The National Broadband Network (NBN) is nearing completion, and should be 93% rolled out by the end of 2020, according to NBN Co. With Fibre to the Node NBN connections being the most common across the country, there’s a lot of technology out there that isn’t as widely used, but is still part of the story. One of these technologies is Fibre to the Curb, but how does it rate compared to the other NBN types being used?
What is Fibre to the Curb?
‘FTTC’ stands for Fibre to the Curb, and is faster than FTTN. It uses the same technology as Fibre to the Node, except that it utilises it in a much smarter way. Instead of providing internet to a large area through a distribution node, FTTC travels fibre between the NBN and a distribution point, which is located on the curb of a street, and provides NBN to the street through copper wiring. Providing NBN to the street, rather than to a large area, allows for much faster internet without disturbance from your neighbours.
When Fibre to the Premises was discontinued as the standard NBN type, FTTN was brought in to be a cheaper, easier rollout replacement. The main criticism of FTTN was that it’s noticeably slower than FTTP because of its reliance on copper wiring over long distances. FTTC is in many ways a compromise between the two technologies, in that it uses fibre to connect to streets, rather than to entire suburbs or directly to the door.
How much do Fibre to the Curb plans cost?
You can pick up an unlimited data plan with Fibre to the Curb internet for as little as $44.90 a month on the slowest NBN speed tier. Data-capped plans are usually cheaper, but they’re not guaranteed to be so. Most providers have no additional charge on Fibre to the Curb plans, with plans usually ideal for all connection types.
You should be able to connect to the four main NBN speed tiers through most providers on Fibre to the Curb, bar some exceptions like Telstra which only offers NBN 100 to FTTP and Hybrid Fibre Coaxial (HFC) customers. Unfortunately, you won’t be able to get NBN 250 or NBN 1000 on FTTC: these ultra-fast speeds are only possible with FTTP or HFC NBN. If you’d like to compare prices from across the four major speed tiers, see the table below.
The following table shows a selection of published unlimited Premium Evening Speed (NBN 100) plans on Canstar Blue’s database, listed in order of standard monthly cost, from the lowest to highest, and then by alphabetical order of provider. Use our comparison tool to see plans from a range of other providers. This is a selection of products with links to a referral partner.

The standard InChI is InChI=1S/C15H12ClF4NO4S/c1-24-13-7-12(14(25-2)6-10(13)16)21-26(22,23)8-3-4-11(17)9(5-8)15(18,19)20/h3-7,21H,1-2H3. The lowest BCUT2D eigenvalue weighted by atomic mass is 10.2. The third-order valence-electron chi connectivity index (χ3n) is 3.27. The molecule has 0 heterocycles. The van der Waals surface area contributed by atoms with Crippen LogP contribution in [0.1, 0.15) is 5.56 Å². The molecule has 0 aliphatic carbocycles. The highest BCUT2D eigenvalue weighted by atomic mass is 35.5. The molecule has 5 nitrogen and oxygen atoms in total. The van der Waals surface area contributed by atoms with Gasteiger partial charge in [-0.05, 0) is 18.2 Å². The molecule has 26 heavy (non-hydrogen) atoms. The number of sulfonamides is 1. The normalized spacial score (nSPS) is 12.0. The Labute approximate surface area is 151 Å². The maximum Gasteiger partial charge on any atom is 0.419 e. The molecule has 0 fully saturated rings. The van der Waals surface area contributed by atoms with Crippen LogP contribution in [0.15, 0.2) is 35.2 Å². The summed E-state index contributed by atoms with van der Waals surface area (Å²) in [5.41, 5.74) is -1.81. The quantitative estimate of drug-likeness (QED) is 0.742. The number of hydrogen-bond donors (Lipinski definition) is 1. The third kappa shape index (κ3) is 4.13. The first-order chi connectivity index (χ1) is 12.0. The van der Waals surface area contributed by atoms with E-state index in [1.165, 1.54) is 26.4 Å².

The following table shows a selection of published unlimited Standard Plus Evening Speed (NBN 50) plans on Canstar Blue’s database, listed in order of standard monthly cost, from the lowest to highest, and then by alphabetical order of provider. Use our comparison tool to see plans from a range of other providers. This is a selection of products with links to a referral partner.
The following table shows a selection of published unlimited Standard Evening Speed (NBN 25) plans on Canstar Blue’s database, listed in order of standard monthly cost, from the lowest to highest, and then by alphabetical order of provider. Use our comparison tool to see plans from a range of other providers. This is a selection of products with links to a referral partner.
The following table shows a selection of published unlimited Basic Evening Speed (NBN 12) plans on Canstar Blue’s database, listed in order of standard monthly cost, from the lowest to highest, and then by alphabetical order of provider. Use our comparison tool to see plans from a range of other providers. This is a selection of products with links to a referral partner.
What do I need for FTTC NBN?